The Man who Lost his Wife at Caffè Al Bicerin

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I could almost trace the place it was when Alexandre Dumas (the father), Nietzsche and Giacomo Puccini sipped a Bicerin there. I didn’t want to do it. I didn’t want to walk in looking like another Chinese tourist unable to speak Italian and just shout out “Bicerin” (a coffee, cream, chocolate drink invented in this cafe and something you’re told you must drink before leaving Turin) but I did and I felt sorry for the historical cafe for doing it.

Who knew that red velvet bench seats, marble tables, little wooden chairs, and a mirrored and wooden wall paneling would not photograph well together. A materially rich environment was suddenly made cheap by its image. I had the whole place to myself for a good 15 minutes just sipping on a Bicerin, perfect conditions for some iPhone photography. I tried again and again but nothing, not even a cropped, Instagram filter could make it look interesting. The shadow was too illusive. (the photographs you see below required a second visit from another trip except for the first image)

As I sat there, I watched the other tourists stumbling in and one was a real Chinese tourist, a man with his family, a wife and a child I never got to see. He did something similar to me. He said the word “Bicerin” and then held up three fingers and then pointed outside. However a few moments later, he realized that the real experience of the cafe was inside and so he sat down and waited for his drink. His wife never joined him. I imagined it went something like this. She having never seen the inside wanted to stay out in the good weather or simply didn’t care for historical experiences and he felt differently.

Once his drink arrived, he slowly sipped his Bicerin while looking at his phone and I did the same. For awhile, it was just the two of us and a local Italian lady defiantly ignoring us as she read the newspaper, had an espresso and chatted with the proprietress.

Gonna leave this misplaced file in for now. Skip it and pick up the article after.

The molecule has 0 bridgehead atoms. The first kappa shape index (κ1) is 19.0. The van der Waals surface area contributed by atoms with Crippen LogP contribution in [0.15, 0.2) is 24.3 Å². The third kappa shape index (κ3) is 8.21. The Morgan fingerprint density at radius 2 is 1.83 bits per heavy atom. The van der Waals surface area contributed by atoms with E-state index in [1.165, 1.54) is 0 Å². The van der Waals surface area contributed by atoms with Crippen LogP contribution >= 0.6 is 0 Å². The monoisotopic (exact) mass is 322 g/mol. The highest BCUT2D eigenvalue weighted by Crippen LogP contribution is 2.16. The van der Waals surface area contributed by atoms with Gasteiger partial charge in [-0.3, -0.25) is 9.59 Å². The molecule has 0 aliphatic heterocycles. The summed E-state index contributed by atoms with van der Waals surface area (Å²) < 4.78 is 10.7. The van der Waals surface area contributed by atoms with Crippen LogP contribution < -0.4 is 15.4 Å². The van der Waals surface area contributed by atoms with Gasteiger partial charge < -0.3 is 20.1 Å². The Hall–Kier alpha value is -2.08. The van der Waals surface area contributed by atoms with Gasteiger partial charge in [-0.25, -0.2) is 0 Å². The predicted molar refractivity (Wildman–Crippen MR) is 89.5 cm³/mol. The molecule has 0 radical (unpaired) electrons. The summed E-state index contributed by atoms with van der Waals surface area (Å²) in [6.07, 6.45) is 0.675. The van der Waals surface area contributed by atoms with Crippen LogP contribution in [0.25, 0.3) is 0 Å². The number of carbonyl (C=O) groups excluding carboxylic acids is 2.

Then a waitress went to the Chinese man and said that his wife had already paid for his drink. He didn’t seem alarmed by this in the beginning but then once he got up and found his wife was no longer there, the speed of his movements changed.

I also left around the same time and saw him later across the street, looking erratically around him, frantically texting, and speed walking to a place he didn’t know.



The Baroque: Breaking out of Prison

En route to Basilica di Superga

I kept reading that Turin was the Baroque city which was causing concern. Having defined myself as not liking Rococo a long time ago, I wondered what is Baroque and wasn’t there also Barocco? A few seconds later, I got it all straight with the help of Google and learned Rococo was simply late Baroque (French) and Barroco the Italian word for Baroque. Therefore, Baroque seemed to hold some promise of pleasure. In my pursuit, I found what appeared to be the quintessential essay on the topic by one of my favorite art historians, Erwin Panofsky called “What is Baroque?” For a long time, he used it as his go-to lecture, one of those things you have memorized and rattled off at any speaking engagement.

One phrase he used (in parentheses no less) stuck with me from the essay and I used it to inform how I could tell a Baroque church from a Renaissance one. Statues or columns that looked “painfully incarcerated” in their little alcoves were Renaissance and any statue that looked as though he was in a state of ecstasy having broke free (along with elements of the the outdoors such as sunbeams or clouds) was Baroque. I had a ball classifying things into the Baroque or Renaissance, thinking to myself ‘darling, you look incarcerated.’ Sadly, when I returned home I realized the Basilica di Santa Maria Ausiliatrice close to my guesthouse was not Renaissance but Neoclassical.